|Blousey. Fab wardrobe.|
Of course, every decade makes its costume dramas according to what's currently fashionable, and there's a weird interplay between current fashion (which may itself be taking retro influences from another decade) and the styles of the past. Who doesn't love a bit of 70s-does-30s/40s? So you've got Mia Farrow's floppy hats in Gatsby, which are as much in keeping with 70s fashions as they are 20s, and an awful lot of sideburns and brown in the 1970s version of Poldark. So, in the programme I've been watching, pussybow blouses abound, and lipgloss is more common than red lippie. I'd say the hairstyles are the most glaring difference. (There's probably a lesson there for anyone seeking to recreate a vintage look... especially me, with my unkempt mop of hair.)
On top of the influence of fashion, even if a designer strives for authenticity, they're always going to pick and choose based on their own tastes from another time, or need to convey the impression a director wants (I recall seeing an interview with the costume designer for Marie Antoinette, starring Kirsten Dunst, saying the director sent her a box of macaroons for inspiration, and you can really see those macaroon colours coming through in photos). The most recent film version of The Great Gatsby was stunningly inaccurate as far as the costumes went, but presumably they achieved the required effect.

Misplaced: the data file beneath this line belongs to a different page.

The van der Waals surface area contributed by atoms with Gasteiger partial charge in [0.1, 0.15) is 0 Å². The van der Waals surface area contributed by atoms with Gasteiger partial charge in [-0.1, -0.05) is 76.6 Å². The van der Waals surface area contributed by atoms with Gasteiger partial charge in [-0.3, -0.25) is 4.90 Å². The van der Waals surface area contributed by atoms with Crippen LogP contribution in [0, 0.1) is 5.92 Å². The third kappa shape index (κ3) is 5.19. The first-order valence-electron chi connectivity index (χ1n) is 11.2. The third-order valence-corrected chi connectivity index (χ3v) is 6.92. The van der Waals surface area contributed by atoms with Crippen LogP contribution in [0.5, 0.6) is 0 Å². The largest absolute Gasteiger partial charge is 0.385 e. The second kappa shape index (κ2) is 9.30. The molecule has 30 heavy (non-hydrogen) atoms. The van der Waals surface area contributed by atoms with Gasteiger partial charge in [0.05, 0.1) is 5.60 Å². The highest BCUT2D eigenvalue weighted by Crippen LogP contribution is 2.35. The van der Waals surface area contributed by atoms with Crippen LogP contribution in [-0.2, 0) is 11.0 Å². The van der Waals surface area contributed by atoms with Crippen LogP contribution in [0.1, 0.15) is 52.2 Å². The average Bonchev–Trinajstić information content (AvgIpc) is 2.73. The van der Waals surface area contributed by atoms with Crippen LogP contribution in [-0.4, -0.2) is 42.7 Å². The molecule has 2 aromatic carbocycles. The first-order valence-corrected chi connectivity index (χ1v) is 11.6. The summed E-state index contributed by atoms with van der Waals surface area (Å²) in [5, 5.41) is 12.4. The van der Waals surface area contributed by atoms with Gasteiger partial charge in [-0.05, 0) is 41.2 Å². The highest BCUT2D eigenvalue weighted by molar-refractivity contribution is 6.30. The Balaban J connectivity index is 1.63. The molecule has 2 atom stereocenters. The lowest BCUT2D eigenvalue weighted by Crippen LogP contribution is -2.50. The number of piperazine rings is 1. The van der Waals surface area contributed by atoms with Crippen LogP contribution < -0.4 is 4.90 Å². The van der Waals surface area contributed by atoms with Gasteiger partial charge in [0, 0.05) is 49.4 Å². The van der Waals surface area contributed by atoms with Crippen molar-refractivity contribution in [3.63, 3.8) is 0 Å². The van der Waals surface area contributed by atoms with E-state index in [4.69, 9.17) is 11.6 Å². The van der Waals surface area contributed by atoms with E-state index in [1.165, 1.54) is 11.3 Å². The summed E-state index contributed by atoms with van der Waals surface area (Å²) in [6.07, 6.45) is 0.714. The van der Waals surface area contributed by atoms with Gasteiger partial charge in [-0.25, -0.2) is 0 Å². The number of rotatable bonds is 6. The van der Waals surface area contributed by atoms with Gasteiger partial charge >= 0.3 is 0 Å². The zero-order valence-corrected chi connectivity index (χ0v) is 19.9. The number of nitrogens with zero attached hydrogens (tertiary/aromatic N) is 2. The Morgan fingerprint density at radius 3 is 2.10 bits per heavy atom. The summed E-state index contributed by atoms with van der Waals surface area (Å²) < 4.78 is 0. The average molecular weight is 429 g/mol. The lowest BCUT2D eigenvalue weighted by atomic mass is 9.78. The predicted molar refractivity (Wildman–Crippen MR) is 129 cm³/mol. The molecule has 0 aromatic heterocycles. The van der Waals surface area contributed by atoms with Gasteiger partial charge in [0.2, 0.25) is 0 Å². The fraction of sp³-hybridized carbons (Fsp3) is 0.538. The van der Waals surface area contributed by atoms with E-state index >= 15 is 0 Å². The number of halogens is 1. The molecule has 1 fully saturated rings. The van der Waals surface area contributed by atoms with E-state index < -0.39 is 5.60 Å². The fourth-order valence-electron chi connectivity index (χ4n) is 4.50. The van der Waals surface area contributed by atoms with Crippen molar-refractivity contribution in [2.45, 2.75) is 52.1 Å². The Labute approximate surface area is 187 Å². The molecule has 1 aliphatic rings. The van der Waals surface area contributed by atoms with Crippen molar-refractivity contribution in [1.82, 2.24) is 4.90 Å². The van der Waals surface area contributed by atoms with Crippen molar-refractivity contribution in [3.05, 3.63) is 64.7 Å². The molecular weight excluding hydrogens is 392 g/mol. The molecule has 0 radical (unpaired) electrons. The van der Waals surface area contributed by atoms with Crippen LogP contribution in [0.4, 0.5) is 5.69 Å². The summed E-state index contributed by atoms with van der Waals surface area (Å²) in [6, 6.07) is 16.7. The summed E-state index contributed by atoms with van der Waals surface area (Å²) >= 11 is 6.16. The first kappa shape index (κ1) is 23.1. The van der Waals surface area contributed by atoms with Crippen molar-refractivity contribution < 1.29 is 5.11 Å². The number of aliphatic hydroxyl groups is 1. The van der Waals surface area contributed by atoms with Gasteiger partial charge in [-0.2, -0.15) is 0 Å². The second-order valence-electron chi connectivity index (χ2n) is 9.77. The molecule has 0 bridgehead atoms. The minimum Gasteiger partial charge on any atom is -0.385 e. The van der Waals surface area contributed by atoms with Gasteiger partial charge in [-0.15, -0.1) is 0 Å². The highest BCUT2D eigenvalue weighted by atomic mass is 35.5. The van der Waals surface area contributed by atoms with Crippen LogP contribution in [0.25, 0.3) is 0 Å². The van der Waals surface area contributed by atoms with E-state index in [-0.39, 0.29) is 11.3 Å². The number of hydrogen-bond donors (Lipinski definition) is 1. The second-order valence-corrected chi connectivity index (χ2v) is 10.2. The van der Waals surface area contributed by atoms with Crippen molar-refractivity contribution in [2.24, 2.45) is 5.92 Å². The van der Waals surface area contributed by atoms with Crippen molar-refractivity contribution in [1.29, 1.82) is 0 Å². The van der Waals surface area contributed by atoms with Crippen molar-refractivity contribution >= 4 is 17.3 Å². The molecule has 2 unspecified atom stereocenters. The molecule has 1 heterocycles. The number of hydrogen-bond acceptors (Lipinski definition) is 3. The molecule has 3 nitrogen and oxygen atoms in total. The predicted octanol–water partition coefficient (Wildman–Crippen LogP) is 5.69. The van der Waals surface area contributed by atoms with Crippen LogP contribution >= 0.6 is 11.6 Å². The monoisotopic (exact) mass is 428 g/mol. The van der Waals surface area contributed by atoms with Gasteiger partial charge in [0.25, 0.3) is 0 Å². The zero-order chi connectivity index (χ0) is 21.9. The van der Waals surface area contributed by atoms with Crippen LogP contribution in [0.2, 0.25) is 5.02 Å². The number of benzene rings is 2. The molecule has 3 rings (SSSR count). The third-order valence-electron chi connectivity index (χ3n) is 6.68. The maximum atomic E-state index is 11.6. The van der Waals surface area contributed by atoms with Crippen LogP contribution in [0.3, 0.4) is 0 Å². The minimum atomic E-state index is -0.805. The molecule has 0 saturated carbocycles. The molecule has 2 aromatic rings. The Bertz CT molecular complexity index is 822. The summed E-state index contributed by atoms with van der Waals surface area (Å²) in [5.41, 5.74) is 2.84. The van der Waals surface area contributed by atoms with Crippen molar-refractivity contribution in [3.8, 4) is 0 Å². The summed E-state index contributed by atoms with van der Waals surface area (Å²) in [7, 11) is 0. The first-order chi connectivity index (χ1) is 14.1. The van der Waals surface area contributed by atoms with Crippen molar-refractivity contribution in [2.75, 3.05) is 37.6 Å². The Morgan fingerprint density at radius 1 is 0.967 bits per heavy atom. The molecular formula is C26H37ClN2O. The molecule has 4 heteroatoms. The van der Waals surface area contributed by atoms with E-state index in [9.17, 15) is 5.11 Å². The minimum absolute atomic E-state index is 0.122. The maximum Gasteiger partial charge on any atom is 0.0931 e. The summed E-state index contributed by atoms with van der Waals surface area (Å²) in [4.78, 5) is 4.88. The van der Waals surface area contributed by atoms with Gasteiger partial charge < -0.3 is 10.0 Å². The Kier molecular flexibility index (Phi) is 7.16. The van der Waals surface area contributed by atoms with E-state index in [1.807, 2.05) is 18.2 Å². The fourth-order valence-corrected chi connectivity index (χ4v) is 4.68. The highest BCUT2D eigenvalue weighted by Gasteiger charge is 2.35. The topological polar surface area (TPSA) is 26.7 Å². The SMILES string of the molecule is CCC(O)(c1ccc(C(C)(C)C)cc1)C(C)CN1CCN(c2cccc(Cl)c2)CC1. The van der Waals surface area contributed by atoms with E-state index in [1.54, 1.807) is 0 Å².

Do you find watching costume dramas or historical films from other decades jarring? Do you like the effect of blended decades? I think as long as there's enough of the intended decade in something, I don't mind it also carrying traces of when it was made - it's a matter of balance for me. After all, many of the things I enjoy now will doubtless look horribly dated in a couple of decades' time.